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Int. J. Environ. Res. Public Health 2017, 14(1), 35; doi:10.3390/ijerph14010035

Active Use of Parks in Flanders (Belgium): An Exploratory Observational Study

1
Department of Public Health, Faculty of Medicine and Health Sciences, Ghent University, 9000 Ghent, Belgium
2
Physical Activity, Nutrition and Health Research Unit, Department of Movement and Sport Sciences, Faculty of Physical Education and Physical Therapy, Vrije Universiteit Brussel, 1050 Brussels, Belgium
3
Department of Movement and Sport Sciences, Faculty of Medicine and Health Sciences, Ghent University, 9000 Ghent, Belgium
4
Fund for Scientific Research Flanders (FWO), 1000 Brussels, Belgium
5
Institute for Physical Activity and Nutrition (IPAN), School of Exercise and Nutrition Sciences, Deakin University, Geelong Waurn Ponds Campus, Geelong, VIC 3216, Australia
*
Author to whom correspondence should be addressed.
Academic Editor: Paul B. Tchounwou
Received: 25 October 2016 / Revised: 19 December 2016 / Accepted: 26 December 2016 / Published: 30 December 2016
(This article belongs to the Section Global Health)
View Full-Text   |   Download PDF [300 KB, uploaded 30 December 2016]

Abstract

Parks have the potential to increase physical activity at the community level by providing opportunities to be active. In order to inform interventions to promote physical activity in parks, insight is needed concerning park user characteristics, the activity level of park users, the types of activities performed and associations between park areas and temporal variables with observed physical activity levels. Park user characteristics (sex, age, ethnicity and activity level) were recorded within pre-defined park areas in two parks in Ghent (Belgium) using the System for Observing Play and Recreation in Communities (SOPARC). Most park users were male, adult, and engaged in vigorous-intensity physical activity (48%). Most popular activities were biking (38%), sitting (23%) and walking (15%); accordingly, trails were used most and had the highest levels of physical activity compared to other park areas. Parks were used least frequently in the morning, during the weekend and by seniors. Therefore, active park use during morning periods, on weekend days and by seniors should be promoted and urban planners should consider that different park areas can possibly elicit varying activity levels among park users. View Full-Text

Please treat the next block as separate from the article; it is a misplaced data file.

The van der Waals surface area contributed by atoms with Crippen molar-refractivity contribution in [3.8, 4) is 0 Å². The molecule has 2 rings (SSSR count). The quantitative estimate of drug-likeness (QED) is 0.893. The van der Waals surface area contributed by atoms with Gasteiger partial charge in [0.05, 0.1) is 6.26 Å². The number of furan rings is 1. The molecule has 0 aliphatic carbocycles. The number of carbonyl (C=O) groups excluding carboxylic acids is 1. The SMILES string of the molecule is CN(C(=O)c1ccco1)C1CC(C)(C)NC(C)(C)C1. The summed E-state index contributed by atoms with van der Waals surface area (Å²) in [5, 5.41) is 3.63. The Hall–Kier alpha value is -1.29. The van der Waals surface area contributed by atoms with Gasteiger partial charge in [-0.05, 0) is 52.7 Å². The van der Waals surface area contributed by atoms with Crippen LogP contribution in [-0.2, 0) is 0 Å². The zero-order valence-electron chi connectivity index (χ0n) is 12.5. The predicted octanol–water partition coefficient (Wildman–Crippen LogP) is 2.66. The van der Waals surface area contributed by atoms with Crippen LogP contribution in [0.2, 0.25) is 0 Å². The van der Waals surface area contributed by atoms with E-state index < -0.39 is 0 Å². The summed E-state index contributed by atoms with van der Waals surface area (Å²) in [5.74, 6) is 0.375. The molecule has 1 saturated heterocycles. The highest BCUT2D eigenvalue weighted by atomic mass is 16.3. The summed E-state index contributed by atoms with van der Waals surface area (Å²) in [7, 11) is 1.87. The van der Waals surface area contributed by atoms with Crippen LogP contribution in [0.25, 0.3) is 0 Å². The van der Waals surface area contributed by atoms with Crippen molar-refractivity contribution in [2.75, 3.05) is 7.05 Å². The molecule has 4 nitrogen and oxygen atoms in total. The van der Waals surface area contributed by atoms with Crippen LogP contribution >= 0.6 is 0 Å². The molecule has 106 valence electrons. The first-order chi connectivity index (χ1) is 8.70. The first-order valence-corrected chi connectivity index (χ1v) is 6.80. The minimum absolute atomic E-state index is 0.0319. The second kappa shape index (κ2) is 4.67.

Keywords: direct observation; recreation; physical activity; SOPARC; active living direct observation; recreation; physical activity; SOPARC; active living
This is an open access article distributed under the Creative Commons Attribution License which permits unrestricted use, distribution, and reproduction in any medium, provided the original work is properly cited. (CC BY 4.0).

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MDPI and ACS Style

Van Hecke, L.; Van Cauwenberg, J.; Clarys, P.; Van Dyck, D.; Veitch, J.; Deforche, B. Active Use of Parks in Flanders (Belgium): An Exploratory Observational Study. Int. J. Environ. Res. Public Health 2017, 14, 35.

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